By: Brittany E. Bennett, Esq.
What is Probate?
The term “Probate” refers to the court procedure by which a Will is proved to be the valid last Will of a decedent (the person who has passed); also used generically to refer to the legal process of administering a decedent’s estate.
Although Probate refers to the court procedure, the procedure itself has several different paths that a person may follow. The correct path depends on the circumstances. For example, there may be a Will, there may be a Will that was lost, or there may be no Will at all. While each of these examples requires the Probate process, there are different petitions or initial filings that will need to be selected by the person filing (known as the “Petitioner”). The Petitioner is usually the executor (person named in the Will to handle the estate) but can be someone else such as a beneficiary (someone named in the Will or someone who would be considered a beneficiary under the law). The Petitioner must select the right filing or petition to file with the Probate Court.
Common Form or Solemn Form?
The most common forms are “Solemn Form” and “Common Form” Solemn Form requires notice to all heirs and becomes binding upon all parties immediately upon entry of the final order. “Heirs” are those persons who would inherit the estate if there were no lawful Will; heirs may or may not be beneficiaries under the Will. The notice requires anyone having a legal cause to object to or contest the alleged Will to file the objection or contest before a certain deadline. The original Will must be filed with the petition, and proof of the proper execution of the will must be provided by either a self-proving affidavit, Interrogatories or Proof of Witness. All heirs must be duly served or must acknowledge service. The Court will appoint a guardian-ad-litem for each minor or incapacitated heir.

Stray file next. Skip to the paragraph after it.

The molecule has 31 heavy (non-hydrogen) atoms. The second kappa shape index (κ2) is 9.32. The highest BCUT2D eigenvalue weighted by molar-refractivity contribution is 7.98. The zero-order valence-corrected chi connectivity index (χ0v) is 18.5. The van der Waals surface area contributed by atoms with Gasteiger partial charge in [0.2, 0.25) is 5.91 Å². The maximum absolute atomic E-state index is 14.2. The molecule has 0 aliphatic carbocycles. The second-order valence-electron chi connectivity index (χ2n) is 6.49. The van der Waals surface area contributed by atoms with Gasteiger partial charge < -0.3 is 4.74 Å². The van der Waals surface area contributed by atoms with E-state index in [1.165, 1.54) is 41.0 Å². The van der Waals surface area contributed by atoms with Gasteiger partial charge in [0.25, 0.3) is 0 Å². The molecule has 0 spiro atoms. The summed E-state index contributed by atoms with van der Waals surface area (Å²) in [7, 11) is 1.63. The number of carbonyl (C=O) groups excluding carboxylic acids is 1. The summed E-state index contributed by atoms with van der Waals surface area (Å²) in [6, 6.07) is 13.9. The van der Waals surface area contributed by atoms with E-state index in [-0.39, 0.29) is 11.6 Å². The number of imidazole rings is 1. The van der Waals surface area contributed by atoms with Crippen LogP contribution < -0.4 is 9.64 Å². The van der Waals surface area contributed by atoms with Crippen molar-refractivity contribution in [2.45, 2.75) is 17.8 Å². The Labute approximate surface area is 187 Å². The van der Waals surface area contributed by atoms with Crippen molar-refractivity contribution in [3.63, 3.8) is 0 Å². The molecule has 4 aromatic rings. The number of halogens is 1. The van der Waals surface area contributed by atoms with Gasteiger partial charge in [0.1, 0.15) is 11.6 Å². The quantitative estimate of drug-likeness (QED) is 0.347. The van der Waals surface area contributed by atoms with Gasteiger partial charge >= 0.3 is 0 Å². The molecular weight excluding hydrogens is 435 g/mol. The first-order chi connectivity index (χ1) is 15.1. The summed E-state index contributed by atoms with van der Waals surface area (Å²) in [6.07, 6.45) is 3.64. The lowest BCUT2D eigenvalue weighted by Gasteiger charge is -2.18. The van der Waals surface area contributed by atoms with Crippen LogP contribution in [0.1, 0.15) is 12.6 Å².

Common Form may be done without notice to heirs but does not become binding for four years after the appointment of the Executor. The requirements of providing the original Will and proof of proper execution are the same as with the Solemn Form Probate. Heirs and others may file an objection or contest at any time up to four years after common form probate.
One of the BIGGEST reasons you may need to file a Petition to Probate a Will is to obtain Letters Testamentary. This is the official document issued by the Probate Court evidencing the authority of an executor or an administrator. This will be the document that you must show the bank and other entities that you are the Executor and have legal authority to access the decedent’s bank accounts or other property, such as a safety deposit box, and grants you the legal authority to disburse property in accordance with the Will. This can only be obtained after the probate process has begun.
Although the Houston County Probate Court (and all other counties in Georgia) provide statutory forms to follow for filing, the forms can be tricky and difficult to understand. It is best to seek legal advice from an experienced Probate attorney when you are seeking Letters Testamentary or have a Will that must be probated.